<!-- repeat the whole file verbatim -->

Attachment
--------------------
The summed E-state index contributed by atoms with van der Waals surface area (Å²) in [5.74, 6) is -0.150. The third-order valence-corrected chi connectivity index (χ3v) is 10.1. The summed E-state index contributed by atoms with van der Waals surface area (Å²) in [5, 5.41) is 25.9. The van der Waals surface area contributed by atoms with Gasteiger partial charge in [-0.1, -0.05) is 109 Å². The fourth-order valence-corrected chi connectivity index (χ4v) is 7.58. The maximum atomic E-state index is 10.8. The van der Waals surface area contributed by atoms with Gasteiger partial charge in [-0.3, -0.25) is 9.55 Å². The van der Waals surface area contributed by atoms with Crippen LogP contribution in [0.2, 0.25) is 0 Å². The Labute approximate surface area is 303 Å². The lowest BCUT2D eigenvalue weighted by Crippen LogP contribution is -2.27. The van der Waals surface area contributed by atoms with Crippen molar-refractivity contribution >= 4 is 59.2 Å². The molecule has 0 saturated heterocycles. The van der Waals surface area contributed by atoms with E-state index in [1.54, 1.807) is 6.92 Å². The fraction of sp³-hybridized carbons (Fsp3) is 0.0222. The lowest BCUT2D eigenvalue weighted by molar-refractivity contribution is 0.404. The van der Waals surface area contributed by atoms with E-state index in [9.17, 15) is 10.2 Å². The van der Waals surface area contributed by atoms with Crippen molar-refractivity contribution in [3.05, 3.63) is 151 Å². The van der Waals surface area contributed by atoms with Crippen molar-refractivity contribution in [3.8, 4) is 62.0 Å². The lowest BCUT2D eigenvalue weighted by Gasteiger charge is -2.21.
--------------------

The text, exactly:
The summed E-state index contributed by atoms with van der Waals surface area (Å²) in [5.74, 6) is -0.150. The third-order valence-corrected chi connectivity index (χ3v) is 10.1. The summed E-state index contributed by atoms with van der Waals surface area (Å²) in [5, 5.41) is 25.9. The van der Waals surface area contributed by atoms with Gasteiger partial charge in [-0.1, -0.05) is 109 Å². The fourth-order valence-corrected chi connectivity index (χ4v) is 7.58. The maximum atomic E-state index is 10.8. The van der Waals surface area contributed by atoms with Gasteiger partial charge in [-0.3, -0.25) is 9.55 Å². The van der Waals surface area contributed by atoms with Crippen LogP contribution in [0.2, 0.25) is 0 Å². The Labute approximate surface area is 303 Å². The lowest BCUT2D eigenvalue weighted by Crippen LogP contribution is -2.27. The van der Waals surface area contributed by atoms with Crippen molar-refractivity contribution >= 4 is 59.2 Å². The molecule has 0 saturated heterocycles. The van der Waals surface area contributed by atoms with E-state index in [1.54, 1.807) is 6.92 Å². The fraction of sp³-hybridized carbons (Fsp3) is 0.0222. The lowest BCUT2D eigenvalue weighted by molar-refractivity contribution is 0.404. The van der Waals surface area contributed by atoms with E-state index in [9.17, 15) is 10.2 Å². The van der Waals surface area contributed by atoms with Crippen molar-refractivity contribution in [3.05, 3.63) is 151 Å². The van der Waals surface area contributed by atoms with Crippen molar-refractivity contribution in [3.8, 4) is 62.0 Å². The lowest BCUT2D eigenvalue weighted by Gasteiger charge is -2.21.